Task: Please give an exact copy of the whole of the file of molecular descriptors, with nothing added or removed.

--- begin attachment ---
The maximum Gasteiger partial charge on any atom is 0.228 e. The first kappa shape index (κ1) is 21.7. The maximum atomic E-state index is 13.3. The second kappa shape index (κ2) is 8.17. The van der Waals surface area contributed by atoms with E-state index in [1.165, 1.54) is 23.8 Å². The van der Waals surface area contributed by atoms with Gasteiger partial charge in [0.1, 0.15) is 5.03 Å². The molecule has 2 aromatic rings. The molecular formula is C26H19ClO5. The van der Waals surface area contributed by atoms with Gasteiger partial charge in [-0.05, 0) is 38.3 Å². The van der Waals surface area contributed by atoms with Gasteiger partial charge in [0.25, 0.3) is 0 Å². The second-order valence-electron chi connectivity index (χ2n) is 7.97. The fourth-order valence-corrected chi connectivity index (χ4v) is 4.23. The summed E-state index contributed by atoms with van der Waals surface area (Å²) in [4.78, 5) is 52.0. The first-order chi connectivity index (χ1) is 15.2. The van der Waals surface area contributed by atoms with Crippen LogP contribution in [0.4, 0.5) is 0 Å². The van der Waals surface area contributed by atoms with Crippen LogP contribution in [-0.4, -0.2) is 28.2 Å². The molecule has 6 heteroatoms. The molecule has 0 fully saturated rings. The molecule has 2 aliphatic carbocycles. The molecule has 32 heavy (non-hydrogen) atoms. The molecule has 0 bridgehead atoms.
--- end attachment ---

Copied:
The maximum Gasteiger partial charge on any atom is 0.228 e. The first kappa shape index (κ1) is 21.7. The maximum atomic E-state index is 13.3. The second kappa shape index (κ2) is 8.17. The van der Waals surface area contributed by atoms with E-state index in [1.165, 1.54) is 23.8 Å². The van der Waals surface area contributed by atoms with Gasteiger partial charge in [0.1, 0.15) is 5.03 Å². The molecule has 2 aromatic rings. The molecular formula is C26H19ClO5. The van der Waals surface area contributed by atoms with Gasteiger partial charge in [-0.05, 0) is 38.3 Å². The van der Waals surface area contributed by atoms with Gasteiger partial charge in [0.25, 0.3) is 0 Å². The second-order valence-electron chi connectivity index (χ2n) is 7.97. The fourth-order valence-corrected chi connectivity index (χ4v) is 4.23. The summed E-state index contributed by atoms with van der Waals surface area (Å²) in [4.78, 5) is 52.0. The first-order chi connectivity index (χ1) is 15.2. The van der Waals surface area contributed by atoms with Crippen LogP contribution in [0.4, 0.5) is 0 Å². The van der Waals surface area contributed by atoms with Crippen LogP contribution in [-0.4, -0.2) is 28.2 Å². The molecule has 6 heteroatoms. The molecule has 0 fully saturated rings. The molecule has 2 aliphatic carbocycles. The molecule has 32 heavy (non-hydrogen) atoms. The molecule has 0 bridgehead atoms.